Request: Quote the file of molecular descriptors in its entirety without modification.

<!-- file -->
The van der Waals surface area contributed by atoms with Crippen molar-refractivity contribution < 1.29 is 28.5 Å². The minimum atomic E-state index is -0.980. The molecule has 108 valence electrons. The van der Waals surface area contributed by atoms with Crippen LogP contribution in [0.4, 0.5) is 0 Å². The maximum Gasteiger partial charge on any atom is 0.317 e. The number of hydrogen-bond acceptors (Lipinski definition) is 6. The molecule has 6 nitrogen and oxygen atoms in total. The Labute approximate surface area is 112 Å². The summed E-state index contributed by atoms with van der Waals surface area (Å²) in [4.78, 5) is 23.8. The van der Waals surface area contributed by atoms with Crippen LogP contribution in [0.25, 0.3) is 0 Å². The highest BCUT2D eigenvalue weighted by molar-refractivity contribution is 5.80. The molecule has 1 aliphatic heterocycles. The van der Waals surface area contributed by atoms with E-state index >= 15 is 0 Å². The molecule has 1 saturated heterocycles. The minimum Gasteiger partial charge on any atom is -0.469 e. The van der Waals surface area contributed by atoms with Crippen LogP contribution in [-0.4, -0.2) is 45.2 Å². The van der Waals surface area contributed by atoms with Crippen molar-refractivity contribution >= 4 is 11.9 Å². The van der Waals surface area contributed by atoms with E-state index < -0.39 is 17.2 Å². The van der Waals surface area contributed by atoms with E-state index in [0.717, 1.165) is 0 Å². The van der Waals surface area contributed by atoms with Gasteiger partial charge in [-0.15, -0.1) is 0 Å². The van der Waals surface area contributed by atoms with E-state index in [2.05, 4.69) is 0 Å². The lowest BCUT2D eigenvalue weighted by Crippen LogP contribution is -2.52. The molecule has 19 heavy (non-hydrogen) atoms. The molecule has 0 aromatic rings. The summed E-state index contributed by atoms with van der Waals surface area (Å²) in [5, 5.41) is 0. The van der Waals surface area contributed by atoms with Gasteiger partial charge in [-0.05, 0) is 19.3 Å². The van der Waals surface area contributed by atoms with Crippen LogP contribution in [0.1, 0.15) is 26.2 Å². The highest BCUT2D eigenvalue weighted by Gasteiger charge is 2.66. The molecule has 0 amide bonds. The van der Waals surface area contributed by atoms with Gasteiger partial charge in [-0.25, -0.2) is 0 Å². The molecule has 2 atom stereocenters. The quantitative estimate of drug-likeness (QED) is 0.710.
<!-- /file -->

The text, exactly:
The van der Waals surface area contributed by atoms with Crippen molar-refractivity contribution < 1.29 is 28.5 Å². The minimum atomic E-state index is -0.980. The molecule has 108 valence electrons. The van der Waals surface area contributed by atoms with Crippen LogP contribution in [0.4, 0.5) is 0 Å². The maximum Gasteiger partial charge on any atom is 0.317 e. The number of hydrogen-bond acceptors (Lipinski definition) is 6. The molecule has 6 nitrogen and oxygen atoms in total. The Labute approximate surface area is 112 Å². The summed E-state index contributed by atoms with van der Waals surface area (Å²) in [4.78, 5) is 23.8. The van der Waals surface area contributed by atoms with Crippen LogP contribution in [0.25, 0.3) is 0 Å². The highest BCUT2D eigenvalue weighted by molar-refractivity contribution is 5.80. The molecule has 1 aliphatic heterocycles. The van der Waals surface area contributed by atoms with E-state index >= 15 is 0 Å². The molecule has 1 saturated heterocycles. The minimum Gasteiger partial charge on any atom is -0.469 e. The van der Waals surface area contributed by atoms with Crippen LogP contribution in [-0.4, -0.2) is 45.2 Å². The van der Waals surface area contributed by atoms with Crippen molar-refractivity contribution >= 4 is 11.9 Å². The van der Waals surface area contributed by atoms with E-state index < -0.39 is 17.2 Å². The van der Waals surface area contributed by atoms with E-state index in [0.717, 1.165) is 0 Å². The van der Waals surface area contributed by atoms with Gasteiger partial charge in [-0.15, -0.1) is 0 Å². The van der Waals surface area contributed by atoms with E-state index in [2.05, 4.69) is 0 Å². The lowest BCUT2D eigenvalue weighted by Crippen LogP contribution is -2.52. The molecule has 19 heavy (non-hydrogen) atoms. The molecule has 0 aromatic rings. The summed E-state index contributed by atoms with van der Waals surface area (Å²) in [5, 5.41) is 0. The van der Waals surface area contributed by atoms with Gasteiger partial charge in [-0.05, 0) is 19.3 Å². The van der Waals surface area contributed by atoms with Crippen LogP contribution in [0.1, 0.15) is 26.2 Å². The highest BCUT2D eigenvalue weighted by Gasteiger charge is 2.66. The molecule has 0 amide bonds. The van der Waals surface area contributed by atoms with Gasteiger partial charge in [-0.25, -0.2) is 0 Å². The molecule has 2 atom stereocenters. The quantitative estimate of drug-likeness (QED) is 0.710.